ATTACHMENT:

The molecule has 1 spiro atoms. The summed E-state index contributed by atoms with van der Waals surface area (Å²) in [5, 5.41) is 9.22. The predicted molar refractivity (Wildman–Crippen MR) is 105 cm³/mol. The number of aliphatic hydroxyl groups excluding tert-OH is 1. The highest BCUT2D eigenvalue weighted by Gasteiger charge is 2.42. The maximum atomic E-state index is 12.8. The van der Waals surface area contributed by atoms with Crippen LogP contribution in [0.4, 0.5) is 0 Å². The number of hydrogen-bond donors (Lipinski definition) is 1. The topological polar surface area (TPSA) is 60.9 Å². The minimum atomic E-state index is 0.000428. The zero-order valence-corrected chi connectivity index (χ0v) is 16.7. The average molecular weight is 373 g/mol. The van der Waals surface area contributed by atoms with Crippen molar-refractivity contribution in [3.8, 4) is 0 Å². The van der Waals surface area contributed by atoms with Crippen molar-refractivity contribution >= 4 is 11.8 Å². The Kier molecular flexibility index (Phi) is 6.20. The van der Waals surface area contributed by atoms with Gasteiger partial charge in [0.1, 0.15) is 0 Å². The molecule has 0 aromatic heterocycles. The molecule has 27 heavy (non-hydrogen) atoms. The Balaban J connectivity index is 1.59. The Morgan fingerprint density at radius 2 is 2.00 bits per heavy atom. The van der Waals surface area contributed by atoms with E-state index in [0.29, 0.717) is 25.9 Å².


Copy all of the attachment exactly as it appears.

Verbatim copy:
The molecule has 1 spiro atoms. The summed E-state index contributed by atoms with van der Waals surface area (Å²) in [5, 5.41) is 9.22. The predicted molar refractivity (Wildman–Crippen MR) is 105 cm³/mol. The number of aliphatic hydroxyl groups excluding tert-OH is 1. The highest BCUT2D eigenvalue weighted by Gasteiger charge is 2.42. The maximum atomic E-state index is 12.8. The van der Waals surface area contributed by atoms with Crippen LogP contribution in [0.4, 0.5) is 0 Å². The number of hydrogen-bond donors (Lipinski definition) is 1. The topological polar surface area (TPSA) is 60.9 Å². The minimum atomic E-state index is 0.000428. The zero-order valence-corrected chi connectivity index (χ0v) is 16.7. The average molecular weight is 373 g/mol. The van der Waals surface area contributed by atoms with Crippen molar-refractivity contribution in [3.8, 4) is 0 Å². The van der Waals surface area contributed by atoms with Crippen molar-refractivity contribution >= 4 is 11.8 Å². The Kier molecular flexibility index (Phi) is 6.20. The van der Waals surface area contributed by atoms with Gasteiger partial charge in [0.1, 0.15) is 0 Å². The molecule has 0 aromatic heterocycles. The molecule has 27 heavy (non-hydrogen) atoms. The Balaban J connectivity index is 1.59. The Morgan fingerprint density at radius 2 is 2.00 bits per heavy atom. The van der Waals surface area contributed by atoms with E-state index in [0.29, 0.717) is 25.9 Å².